"It's definitely not an exact science with precise formulas," Davis said.
 
Factors include things like the air temperature; whether the accumulation is expected to be ice or snow, and how much of each and what order they will fall; the expected duration of the storm; whether the ground was warm or frozen at the start of the storm; and the timing of traffic patterns.
 
The commanders monitor weather-related websites and talk regularly with colleagues from the Kentucky Transportation Cabinet and public works officials from Kenton County and nearby cities, Davis said.
 
Some storms - particularly the bad ones - are known about well in advance, but Covington often has to hurriedly call up drivers in response to quick "pop-up" storms that give the streets a light yet still potentially dangerous coating of ice and/or snow, Davis said.
 
"It happens more often than you think," he said.
 
If forecasts call for significant accumulations, the City might pre-treat roads with a salt brine spray because it's cheaper than salt and keeps the snow from sticking. It takes about five or six hours to pre-treat what's called "impact areas" - hills, sharp curves, and bridges, he said.
 
And during the storm itself, priority is given to major arteries and streets near schools, hospitals and other sensitive areas. The next level of priority includes minor collector streets that serve a single subdivision and side streets. Within 24 hours of the end of a storm, even alleys should be cleared, he said.
 
To see where Covington streets fall on the priority scale for snow removal, see these two maps on the City website, NORTH and SOUTH.
 
How residents can help
 
Davis said there are many things that Covington residents can do to make the Snow and Ice Team's response safer and more efficient:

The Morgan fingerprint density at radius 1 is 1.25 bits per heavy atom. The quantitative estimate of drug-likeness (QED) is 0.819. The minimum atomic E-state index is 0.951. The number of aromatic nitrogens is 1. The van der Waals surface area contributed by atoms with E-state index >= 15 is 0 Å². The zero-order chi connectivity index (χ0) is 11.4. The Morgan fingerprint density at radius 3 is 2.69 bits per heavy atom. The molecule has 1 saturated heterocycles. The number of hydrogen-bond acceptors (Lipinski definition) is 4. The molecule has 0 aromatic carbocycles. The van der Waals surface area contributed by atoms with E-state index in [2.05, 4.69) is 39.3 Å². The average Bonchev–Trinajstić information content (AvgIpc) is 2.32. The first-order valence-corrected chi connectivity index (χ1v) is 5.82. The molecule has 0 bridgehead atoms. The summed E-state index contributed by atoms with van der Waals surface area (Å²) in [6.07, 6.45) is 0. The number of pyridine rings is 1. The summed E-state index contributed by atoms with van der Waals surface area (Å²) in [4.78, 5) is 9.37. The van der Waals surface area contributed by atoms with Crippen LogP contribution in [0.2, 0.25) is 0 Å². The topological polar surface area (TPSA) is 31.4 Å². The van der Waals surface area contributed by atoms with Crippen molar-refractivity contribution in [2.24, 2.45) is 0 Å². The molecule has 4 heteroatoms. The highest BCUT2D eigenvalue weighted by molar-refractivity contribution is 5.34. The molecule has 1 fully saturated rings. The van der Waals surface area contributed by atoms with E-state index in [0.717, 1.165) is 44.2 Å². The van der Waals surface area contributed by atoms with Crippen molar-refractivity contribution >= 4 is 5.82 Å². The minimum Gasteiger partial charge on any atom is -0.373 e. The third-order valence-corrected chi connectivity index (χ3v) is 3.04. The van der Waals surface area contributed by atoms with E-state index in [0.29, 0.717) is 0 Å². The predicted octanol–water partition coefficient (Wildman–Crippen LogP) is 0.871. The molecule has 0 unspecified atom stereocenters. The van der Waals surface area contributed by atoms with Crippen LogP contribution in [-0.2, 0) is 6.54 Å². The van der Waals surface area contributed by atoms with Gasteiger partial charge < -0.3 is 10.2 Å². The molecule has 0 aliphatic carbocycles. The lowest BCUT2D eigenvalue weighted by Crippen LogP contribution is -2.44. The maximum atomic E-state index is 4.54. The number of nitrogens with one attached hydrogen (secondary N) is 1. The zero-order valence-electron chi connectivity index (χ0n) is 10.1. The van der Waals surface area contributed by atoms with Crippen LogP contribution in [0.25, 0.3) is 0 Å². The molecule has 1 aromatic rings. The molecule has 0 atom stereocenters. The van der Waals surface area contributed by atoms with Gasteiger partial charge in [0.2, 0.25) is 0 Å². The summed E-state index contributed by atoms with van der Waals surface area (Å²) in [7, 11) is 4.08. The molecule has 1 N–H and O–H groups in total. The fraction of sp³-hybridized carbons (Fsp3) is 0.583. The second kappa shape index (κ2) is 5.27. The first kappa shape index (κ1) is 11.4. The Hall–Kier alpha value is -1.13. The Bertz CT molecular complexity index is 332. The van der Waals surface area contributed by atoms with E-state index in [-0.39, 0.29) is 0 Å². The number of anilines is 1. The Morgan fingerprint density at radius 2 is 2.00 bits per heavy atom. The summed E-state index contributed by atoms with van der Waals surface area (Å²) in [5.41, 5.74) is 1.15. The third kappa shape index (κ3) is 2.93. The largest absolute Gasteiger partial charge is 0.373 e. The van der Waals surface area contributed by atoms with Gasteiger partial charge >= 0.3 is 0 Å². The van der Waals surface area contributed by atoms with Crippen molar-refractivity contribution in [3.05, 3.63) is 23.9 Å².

• Don't plow or shovel driveways and sidewalks into the street.
  • Park as close to the curb as you can, especially on narrow streets.
  • Try not to park at the bottom of a steep hill.
  • Stay clear of plow trucks and don't tailgate them.
  • Report problem areas, but remember that some of the larger roads in Covington are actually state routes maintained by the Commonwealth. 
Some cities have designated Snow Emergency Plans that prohibit parking on many streets during storms, but Davis said he doesn't remember Covington ever making such a declaration in his time in Public Works, given many residents don't have driveways and many businesses don't have off-street parking.
 
"We just get out there and get the job done as fast and efficiently as we can," he said. "We have a good team of drivers."
 
In early November, Public Works gathered its Snow & Ice Team for a safety session, a refresher course on plows and other winter-related equipment, and "Snow-deo," the rodeo-style event in which drivers competed on an obstacle course.
 
Public Works takes this mission seriously, Davis said.
 
"This is the single-most important job we do from November to April - basically during these entire six months," he said. "We're not just ensuring safe commutes and trips for our residents but, more importantly, we're also clearing the streets for our emergency responders - our police, ambulances and fire trucks. Without us, they couldn't get to where they need to be."
 
By the numbers:
 
  • 270 - Lane miles of roads and streets in Covington
  • 1,800 - Tons of road salt in Covington's dome on Boron Drive.
  • 400 - Pounds of salt used per mile under the typical calibration of a salt "spinner."
  • 21 - Number of times Covington Public Works drivers were called out last winter to treat roads.
  • 1,400 - Number of employee hours logged last winter on snow/ice duty.
  • 16 - Number of plow trucks in Covington's fleet.